What’s Happening on Capitol Hill?
The stalemate in Congress has now caused a government shutdown. Senate Democrats voted for a fourth time to reject a spending plan by House Republicans that sought to undermine Obamacare.
The last time a government shutdown happened was in 1996 when the federal government was shuttered for 21 days between Dec. 15, 1995, and Jan. 6, 1996. Before that, a five-day shutdown occurred from Nov. 13 through Nov. 19, 1995. According to the Congressional Research Service, 800,000 federal employees were furloughed during that period.
After the 1996 fiscal year shutdowns, the Office of Budget and Management estimated the cost of the shutdown to be $1.4 billion.
A government shutdown does not mean the lights will go out on Capitol Hill, in the White House and in every government department and agency. Many agencies and government functions are exempt from a shutdown. All government agencies that are not funded through annual congressional appropriations will not be affected. In addition, there are certain functions deemed “exempted” by the federal government that may continue in an absence of appropriations. Such functions include those necessary for emergencies involving “the safety of human life or the protection of property,” and those necessary for activities essential to national security, including the conduct of foreign affairs essential to national security.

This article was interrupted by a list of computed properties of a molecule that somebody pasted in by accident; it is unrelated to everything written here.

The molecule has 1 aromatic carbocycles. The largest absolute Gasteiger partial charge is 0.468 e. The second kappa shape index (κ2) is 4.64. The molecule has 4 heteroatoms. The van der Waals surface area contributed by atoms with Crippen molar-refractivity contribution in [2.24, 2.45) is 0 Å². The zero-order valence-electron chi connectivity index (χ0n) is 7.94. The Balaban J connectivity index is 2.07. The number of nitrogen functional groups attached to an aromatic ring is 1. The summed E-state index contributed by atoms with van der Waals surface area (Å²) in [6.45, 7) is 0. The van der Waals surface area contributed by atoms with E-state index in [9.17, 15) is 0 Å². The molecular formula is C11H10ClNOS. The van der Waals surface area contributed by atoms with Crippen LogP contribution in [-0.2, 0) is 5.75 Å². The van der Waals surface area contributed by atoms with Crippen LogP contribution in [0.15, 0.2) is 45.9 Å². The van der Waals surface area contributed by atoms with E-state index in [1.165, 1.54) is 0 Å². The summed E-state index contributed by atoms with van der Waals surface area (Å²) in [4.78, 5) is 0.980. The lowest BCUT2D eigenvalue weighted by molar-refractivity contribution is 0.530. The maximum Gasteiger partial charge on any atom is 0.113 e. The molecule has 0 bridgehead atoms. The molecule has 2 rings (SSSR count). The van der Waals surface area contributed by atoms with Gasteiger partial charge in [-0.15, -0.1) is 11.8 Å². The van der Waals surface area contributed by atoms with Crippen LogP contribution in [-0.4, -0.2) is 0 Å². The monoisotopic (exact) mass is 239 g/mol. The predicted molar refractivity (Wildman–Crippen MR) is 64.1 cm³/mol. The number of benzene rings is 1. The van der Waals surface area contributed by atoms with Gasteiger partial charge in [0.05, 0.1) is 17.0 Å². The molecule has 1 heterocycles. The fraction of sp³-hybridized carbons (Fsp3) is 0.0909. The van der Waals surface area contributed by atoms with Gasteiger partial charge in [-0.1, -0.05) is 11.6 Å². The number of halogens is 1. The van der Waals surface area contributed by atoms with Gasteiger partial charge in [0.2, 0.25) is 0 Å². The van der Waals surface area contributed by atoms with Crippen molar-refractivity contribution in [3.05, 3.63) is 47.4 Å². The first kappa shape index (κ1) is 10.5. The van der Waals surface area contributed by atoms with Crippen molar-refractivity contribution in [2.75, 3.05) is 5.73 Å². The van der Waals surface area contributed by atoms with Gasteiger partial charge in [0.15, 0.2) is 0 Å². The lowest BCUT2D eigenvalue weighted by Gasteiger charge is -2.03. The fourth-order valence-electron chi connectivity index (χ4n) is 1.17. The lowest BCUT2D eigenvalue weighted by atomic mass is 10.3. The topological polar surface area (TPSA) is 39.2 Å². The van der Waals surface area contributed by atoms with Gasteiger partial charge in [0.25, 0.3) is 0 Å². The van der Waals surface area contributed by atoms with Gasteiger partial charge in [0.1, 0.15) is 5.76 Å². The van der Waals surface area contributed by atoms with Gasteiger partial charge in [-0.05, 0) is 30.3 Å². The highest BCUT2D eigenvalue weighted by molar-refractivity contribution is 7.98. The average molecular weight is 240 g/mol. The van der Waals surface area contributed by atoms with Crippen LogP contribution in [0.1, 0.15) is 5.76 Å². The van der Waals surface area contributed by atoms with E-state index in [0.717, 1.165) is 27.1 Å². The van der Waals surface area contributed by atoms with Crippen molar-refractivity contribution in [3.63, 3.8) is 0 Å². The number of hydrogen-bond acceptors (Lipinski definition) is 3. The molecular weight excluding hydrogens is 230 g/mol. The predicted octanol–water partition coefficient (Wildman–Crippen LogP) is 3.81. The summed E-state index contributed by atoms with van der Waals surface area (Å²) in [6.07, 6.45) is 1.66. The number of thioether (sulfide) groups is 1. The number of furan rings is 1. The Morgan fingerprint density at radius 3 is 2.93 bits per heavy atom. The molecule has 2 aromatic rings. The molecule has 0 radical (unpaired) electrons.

The reaction in the equity markets has been muted to date. I do believe that will change to some degree. However, even after the shutdown deadline has passed, as of 11:30 a.m. Tuesday, the stock indexes are up slightly for the day. The real focus for the markets going forward will be in raising the debt ceiling. The present Debt ceiling is scheduled to expire on or about October 17, 2013. This is something the rating agencies and the treasury markets will watch very closely as it will have a meaningful impact on stock prices.
These issues are complex and fast moving; I would encourage people with specific question to contact us directly.